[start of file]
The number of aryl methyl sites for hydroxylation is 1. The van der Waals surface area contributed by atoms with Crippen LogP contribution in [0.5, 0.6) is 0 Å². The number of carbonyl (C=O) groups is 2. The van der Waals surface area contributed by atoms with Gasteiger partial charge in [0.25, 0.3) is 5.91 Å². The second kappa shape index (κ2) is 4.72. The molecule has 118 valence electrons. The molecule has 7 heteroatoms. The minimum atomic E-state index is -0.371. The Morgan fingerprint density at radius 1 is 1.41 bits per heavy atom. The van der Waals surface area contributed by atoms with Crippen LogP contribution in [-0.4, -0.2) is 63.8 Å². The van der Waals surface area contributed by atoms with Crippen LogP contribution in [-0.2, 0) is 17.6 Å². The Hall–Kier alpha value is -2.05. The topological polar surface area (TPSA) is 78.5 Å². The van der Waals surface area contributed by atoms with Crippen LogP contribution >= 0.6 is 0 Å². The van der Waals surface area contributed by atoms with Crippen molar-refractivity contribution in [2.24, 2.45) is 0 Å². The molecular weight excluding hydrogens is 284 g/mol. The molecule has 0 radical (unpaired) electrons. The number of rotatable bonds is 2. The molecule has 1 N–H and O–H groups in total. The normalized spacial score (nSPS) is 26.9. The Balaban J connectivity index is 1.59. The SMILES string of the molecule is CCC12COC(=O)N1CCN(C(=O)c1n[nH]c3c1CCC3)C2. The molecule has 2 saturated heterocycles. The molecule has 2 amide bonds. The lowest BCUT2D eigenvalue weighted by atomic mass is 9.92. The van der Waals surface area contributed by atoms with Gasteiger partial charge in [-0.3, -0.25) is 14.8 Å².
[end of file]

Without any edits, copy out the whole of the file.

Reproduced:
The number of aryl methyl sites for hydroxylation is 1. The van der Waals surface area contributed by atoms with Crippen LogP contribution in [0.5, 0.6) is 0 Å². The number of carbonyl (C=O) groups is 2. The van der Waals surface area contributed by atoms with Gasteiger partial charge in [0.25, 0.3) is 5.91 Å². The second kappa shape index (κ2) is 4.72. The molecule has 118 valence electrons. The molecule has 7 heteroatoms. The minimum atomic E-state index is -0.371. The Morgan fingerprint density at radius 1 is 1.41 bits per heavy atom. The van der Waals surface area contributed by atoms with Crippen LogP contribution in [-0.4, -0.2) is 63.8 Å². The van der Waals surface area contributed by atoms with Crippen LogP contribution in [-0.2, 0) is 17.6 Å². The Hall–Kier alpha value is -2.05. The topological polar surface area (TPSA) is 78.5 Å². The van der Waals surface area contributed by atoms with Crippen LogP contribution >= 0.6 is 0 Å². The van der Waals surface area contributed by atoms with Crippen molar-refractivity contribution in [2.24, 2.45) is 0 Å². The molecular weight excluding hydrogens is 284 g/mol. The molecule has 0 radical (unpaired) electrons. The number of rotatable bonds is 2. The molecule has 1 N–H and O–H groups in total. The normalized spacial score (nSPS) is 26.9. The Balaban J connectivity index is 1.59. The SMILES string of the molecule is CCC12COC(=O)N1CCN(C(=O)c1n[nH]c3c1CCC3)C2. The molecule has 2 saturated heterocycles. The molecule has 2 amide bonds. The lowest BCUT2D eigenvalue weighted by atomic mass is 9.92. The van der Waals surface area contributed by atoms with Gasteiger partial charge in [-0.3, -0.25) is 14.8 Å².